The relativity of viewpoint swallows characters one after another. People accept the abnormal situation. Dudard quotes from the Bible: “Judge not lest ye be judged” and “Who knows what is evil and what is good?” Characters find intellectual reasons to justify the absurd as an acceptable alternative.

We have seen dramatic changes in the way society conducts itself in the last years. The abnormal became norm in American politics. Absurd situations are legitimized and incorporated in rational discourses. Our president, Donald Trump, recognized the importance of transforming people into devotees, devoid of any critical perspective: "They say I have the most loyal people -- did you ever see that? -- where I could stand in the middle of Fifth Avenue and shoot somebody, and I wouldn't lose any voters," Jenna Johnson, The Washington Post, January 23, 2016. Trump praises the complete transformation of the critical minds into unassertive supporters. The polarity between friends and enemies becomes fundamental. It is us against them: Americans vs. illegal immigrants; us vs. radical Muslims; us vs. ISIS; Trump vs. Washington establishment; Trump vs. “fake news media”. There is a strong and continuous effort to undermine the institutions of democracy and to “rhinocerize” them. Trump represents the hero of this effort, a kind of Berenger from the other side.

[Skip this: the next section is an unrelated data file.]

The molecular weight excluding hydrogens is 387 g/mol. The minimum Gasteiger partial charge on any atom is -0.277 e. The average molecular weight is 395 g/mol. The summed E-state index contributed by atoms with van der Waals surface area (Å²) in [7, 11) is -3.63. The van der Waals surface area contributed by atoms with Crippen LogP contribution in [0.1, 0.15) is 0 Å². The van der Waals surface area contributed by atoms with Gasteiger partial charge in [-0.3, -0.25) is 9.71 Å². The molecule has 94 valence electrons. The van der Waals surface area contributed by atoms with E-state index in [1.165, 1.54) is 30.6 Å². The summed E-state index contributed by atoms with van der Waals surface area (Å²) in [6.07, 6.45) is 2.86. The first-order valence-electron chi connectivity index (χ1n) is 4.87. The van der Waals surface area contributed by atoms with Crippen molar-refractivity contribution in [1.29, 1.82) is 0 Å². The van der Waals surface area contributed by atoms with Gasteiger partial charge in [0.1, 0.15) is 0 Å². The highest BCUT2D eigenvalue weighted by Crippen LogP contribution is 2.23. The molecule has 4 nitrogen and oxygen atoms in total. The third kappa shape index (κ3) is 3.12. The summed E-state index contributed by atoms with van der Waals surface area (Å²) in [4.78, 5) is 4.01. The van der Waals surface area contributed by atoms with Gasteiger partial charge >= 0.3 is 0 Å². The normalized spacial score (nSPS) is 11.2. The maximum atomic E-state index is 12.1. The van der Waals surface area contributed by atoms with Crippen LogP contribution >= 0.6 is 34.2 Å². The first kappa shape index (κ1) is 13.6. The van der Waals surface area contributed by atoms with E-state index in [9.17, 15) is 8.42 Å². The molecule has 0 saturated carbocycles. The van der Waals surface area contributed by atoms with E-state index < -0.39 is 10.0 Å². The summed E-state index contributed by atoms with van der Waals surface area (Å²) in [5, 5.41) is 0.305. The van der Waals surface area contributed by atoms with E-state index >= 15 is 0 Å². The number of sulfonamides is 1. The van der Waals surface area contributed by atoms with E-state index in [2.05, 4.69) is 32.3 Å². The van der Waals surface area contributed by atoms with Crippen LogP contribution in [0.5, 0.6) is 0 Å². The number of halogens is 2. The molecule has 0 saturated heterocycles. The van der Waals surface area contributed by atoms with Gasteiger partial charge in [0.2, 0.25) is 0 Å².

In Rhinoceros, Berenger is the only character who does not accept the change. For him, there are still standards and sides. He sees the enemy to human condition, something that is hidden and relative to all the other characters.  He can still separate the good from the bad, the human from the inhuman. “We must attack the evil at the roots” and “The world is sick” (Act III, Scene 1). In the end, Berenger is left alone. Even Daisy, his love, is gone to join the herd. He sees the price he has to pay for being himself: “People who try to hang on to their individuality always come to a bad end”(Act III, Scene 1). Totalitarianism has created isolated individuals, unable to communicate. Some interpreters would say that this is just like the modern society, either capitalist or communist. There is no way out. Berenger vows to resist, but his solitude speaks about the failure of his determination. 

Who is Berenger, the hero of resistance, in today’s society? Is he represented by a few critical voices in the Congress? Is he the independent media, derided by Trump as “fake news”? Or are these dissenters swamped by a sea of tolerance and acceptance?